A lot of breadth and depth in these topics. He is sincere and his love of astronomy is apparent. He doesn't seem too hostile toward those who propagate bad astronomy and actually talks about how he understands why we're not informed enough scientifically and logically. He even admits he has used bad astronomy himself. I didn't know how much I didn't know about our world until listening to this book.
Même un amateur peut apprendre que lui aussi s'est fait piégé par ses mauvaises conceptions.
J'ai particulièrement aimé le passage sur les marées! Il explique les coquillages sur la plage ainsi que les interactions entre les galaxies.
A great book, going through the biggest mistakes and misconceptions about astronomy, but it's a little dry. There's too much technicalities and a tiny bit to much math.
My only complaint is about the total solar eclipses. If you try to watch the total part of one through any kind of filter you will miss it. You must watch it with bare eyes and it will not hurt your eyes. What he says is only true for the partial phases.
The writer went into too much depth. I feel like I got it early and he kept pushing his point. There were several funny remarks – some sarcastic, but the reader did not do them justice.
The facts in this book are good, but they are presented in a dull and uninteresting fashion. The author likes to make some bad puns. I can almost picture him giggling at his keyboard after writing each one. The narrator doesn’t help much either. Whenever the narrator expresses an opposing view point he goes into this weird nasal whiney voice, which I admit made me chuckle the first couple of times, but it gets old really fast.
Many interesting "Facts" but when he got to the Creationist issues, he only looked at it from the extremest view and did not add anything positive to the whole debate.
I much preferred the Astronomy book Pluto Files, where there was no agenda for the authors view points.
My preference for a good story is something totally unusual and not run of the mill stuff. Give me something I haven't heard before.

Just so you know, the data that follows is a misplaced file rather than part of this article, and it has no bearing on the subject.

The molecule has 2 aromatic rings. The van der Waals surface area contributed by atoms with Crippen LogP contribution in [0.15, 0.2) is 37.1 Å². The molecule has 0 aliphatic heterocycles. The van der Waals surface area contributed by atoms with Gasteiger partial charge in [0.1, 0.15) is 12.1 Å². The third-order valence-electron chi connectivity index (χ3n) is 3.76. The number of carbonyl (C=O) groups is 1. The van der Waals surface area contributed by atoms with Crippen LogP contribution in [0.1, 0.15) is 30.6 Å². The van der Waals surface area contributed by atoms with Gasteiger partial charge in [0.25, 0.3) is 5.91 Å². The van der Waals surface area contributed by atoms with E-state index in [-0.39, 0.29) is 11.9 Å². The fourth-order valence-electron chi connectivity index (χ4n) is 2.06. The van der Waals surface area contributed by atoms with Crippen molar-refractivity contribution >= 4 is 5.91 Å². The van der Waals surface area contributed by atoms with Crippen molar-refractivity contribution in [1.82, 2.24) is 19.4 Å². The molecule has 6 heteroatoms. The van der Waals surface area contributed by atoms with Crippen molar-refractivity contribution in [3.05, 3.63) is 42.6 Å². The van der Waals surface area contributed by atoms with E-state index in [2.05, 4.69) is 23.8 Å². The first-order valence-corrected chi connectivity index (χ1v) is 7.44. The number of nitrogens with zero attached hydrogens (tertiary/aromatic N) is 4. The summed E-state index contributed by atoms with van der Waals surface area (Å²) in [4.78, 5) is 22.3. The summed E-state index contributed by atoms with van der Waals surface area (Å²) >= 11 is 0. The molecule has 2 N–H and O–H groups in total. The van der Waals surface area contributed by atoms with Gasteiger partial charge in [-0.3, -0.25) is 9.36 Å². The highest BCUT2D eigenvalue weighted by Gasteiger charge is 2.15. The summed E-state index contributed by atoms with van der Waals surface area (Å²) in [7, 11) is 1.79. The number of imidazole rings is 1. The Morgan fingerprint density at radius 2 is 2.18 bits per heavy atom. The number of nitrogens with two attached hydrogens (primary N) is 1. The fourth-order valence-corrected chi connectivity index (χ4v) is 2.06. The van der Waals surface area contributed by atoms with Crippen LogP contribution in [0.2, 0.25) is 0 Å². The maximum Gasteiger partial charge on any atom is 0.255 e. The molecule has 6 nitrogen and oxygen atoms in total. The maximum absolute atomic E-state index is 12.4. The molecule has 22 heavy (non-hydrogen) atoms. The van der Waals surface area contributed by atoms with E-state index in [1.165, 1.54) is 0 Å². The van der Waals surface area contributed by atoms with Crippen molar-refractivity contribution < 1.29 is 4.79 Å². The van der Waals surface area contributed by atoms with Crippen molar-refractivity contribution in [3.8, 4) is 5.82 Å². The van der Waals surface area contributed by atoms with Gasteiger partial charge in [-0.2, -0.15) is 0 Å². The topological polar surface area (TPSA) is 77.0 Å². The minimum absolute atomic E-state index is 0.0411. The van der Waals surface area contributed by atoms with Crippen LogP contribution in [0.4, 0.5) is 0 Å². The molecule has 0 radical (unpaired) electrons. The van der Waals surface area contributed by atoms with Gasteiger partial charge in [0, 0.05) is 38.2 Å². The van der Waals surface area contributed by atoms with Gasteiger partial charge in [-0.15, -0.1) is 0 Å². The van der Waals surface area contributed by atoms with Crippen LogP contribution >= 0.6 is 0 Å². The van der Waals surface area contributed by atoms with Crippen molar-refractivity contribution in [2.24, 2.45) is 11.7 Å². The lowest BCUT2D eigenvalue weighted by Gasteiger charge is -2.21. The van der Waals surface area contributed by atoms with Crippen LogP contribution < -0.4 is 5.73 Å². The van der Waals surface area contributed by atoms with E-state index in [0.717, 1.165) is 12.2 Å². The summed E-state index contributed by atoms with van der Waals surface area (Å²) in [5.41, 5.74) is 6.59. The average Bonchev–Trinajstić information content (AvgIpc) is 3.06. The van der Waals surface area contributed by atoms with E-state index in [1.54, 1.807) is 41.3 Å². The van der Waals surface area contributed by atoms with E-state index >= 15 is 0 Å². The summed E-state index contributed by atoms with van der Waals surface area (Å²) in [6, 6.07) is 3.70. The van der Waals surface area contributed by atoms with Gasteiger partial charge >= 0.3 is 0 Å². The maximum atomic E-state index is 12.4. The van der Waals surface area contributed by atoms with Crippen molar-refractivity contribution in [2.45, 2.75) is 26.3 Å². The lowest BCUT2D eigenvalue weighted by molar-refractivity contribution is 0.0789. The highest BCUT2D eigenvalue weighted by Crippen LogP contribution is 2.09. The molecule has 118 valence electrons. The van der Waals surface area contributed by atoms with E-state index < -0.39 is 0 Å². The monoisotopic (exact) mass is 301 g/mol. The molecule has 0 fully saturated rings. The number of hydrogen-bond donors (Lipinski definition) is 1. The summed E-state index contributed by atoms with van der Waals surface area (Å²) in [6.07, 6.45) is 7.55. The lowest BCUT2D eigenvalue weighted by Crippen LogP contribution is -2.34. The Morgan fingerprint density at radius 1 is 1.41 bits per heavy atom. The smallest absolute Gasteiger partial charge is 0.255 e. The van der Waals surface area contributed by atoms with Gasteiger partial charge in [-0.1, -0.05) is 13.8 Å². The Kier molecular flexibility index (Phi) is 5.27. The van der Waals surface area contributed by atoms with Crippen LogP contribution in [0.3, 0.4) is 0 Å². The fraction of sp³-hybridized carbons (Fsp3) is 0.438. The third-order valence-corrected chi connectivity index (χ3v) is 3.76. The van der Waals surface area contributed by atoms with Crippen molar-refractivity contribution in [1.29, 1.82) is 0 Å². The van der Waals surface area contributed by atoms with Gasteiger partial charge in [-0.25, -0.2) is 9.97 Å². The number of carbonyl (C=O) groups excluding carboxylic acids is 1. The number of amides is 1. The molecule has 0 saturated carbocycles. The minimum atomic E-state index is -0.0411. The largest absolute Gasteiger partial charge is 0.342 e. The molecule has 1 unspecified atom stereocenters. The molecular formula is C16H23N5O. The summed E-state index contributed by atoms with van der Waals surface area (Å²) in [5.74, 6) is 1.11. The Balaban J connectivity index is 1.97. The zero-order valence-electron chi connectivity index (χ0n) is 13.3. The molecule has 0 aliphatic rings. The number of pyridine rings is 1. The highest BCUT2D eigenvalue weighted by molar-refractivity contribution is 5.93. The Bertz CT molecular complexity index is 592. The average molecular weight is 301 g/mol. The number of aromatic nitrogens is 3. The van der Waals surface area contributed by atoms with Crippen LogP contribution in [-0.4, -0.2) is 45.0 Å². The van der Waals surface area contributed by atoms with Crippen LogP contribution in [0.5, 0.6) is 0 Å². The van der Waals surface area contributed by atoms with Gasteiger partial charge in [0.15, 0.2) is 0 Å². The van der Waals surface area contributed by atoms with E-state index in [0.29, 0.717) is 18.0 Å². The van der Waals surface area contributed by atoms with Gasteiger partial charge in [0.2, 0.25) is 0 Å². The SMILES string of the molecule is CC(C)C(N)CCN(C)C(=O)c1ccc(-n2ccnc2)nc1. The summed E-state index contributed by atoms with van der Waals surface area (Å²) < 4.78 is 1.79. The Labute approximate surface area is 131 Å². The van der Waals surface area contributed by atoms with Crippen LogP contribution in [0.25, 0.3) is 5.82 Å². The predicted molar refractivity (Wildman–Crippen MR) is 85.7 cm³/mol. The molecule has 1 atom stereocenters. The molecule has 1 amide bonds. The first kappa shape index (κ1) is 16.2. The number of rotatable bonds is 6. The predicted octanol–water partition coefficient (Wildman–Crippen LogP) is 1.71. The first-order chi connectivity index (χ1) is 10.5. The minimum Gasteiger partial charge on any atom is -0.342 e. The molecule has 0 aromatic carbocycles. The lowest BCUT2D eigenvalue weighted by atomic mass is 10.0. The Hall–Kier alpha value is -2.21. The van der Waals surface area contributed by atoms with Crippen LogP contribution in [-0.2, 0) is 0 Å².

It had some interesting stuff and good explanations for curtain phenomenon which I didn't know before. If you like science over conspiracy/paranormal bullshit.
If you woke up this morning thinking you saw Goofy in a cloud and thought it was a sign from God and really wanted to believe it, then this is not your book. This book will burst you imaginary bubble and bring you back to reality.
I expected to learn a lot about astronomy, and to get answers for misconceptions that are common among educated people, not among total igorants or conspiracy fans.
I would be very hesitant to do so, but do not rule the option out altogether.
Yes, his reading was quite good.
I would expect Audible to provide some information about the target audience, in this case - the USA-based John Q. Public, which turns out to be far from the smartest kid in the class.
Here is something about myself.
A very good audiobook about science and misconceptions about astronomy all around the world. Even though the story is starting to be a little bit old (written in 2002), only the last chapter of the book will feel a little bit odd.
Philip Plait does a great job explaining the misconceptions and doesn't dwell in unecessary science details. He's very factual and straight to the point.
I liked to listen to this book. The narrator was convincing and very engaged. If you're looking for a fun and instructive book about astronomy and science without the technical stuff.. well this is for you.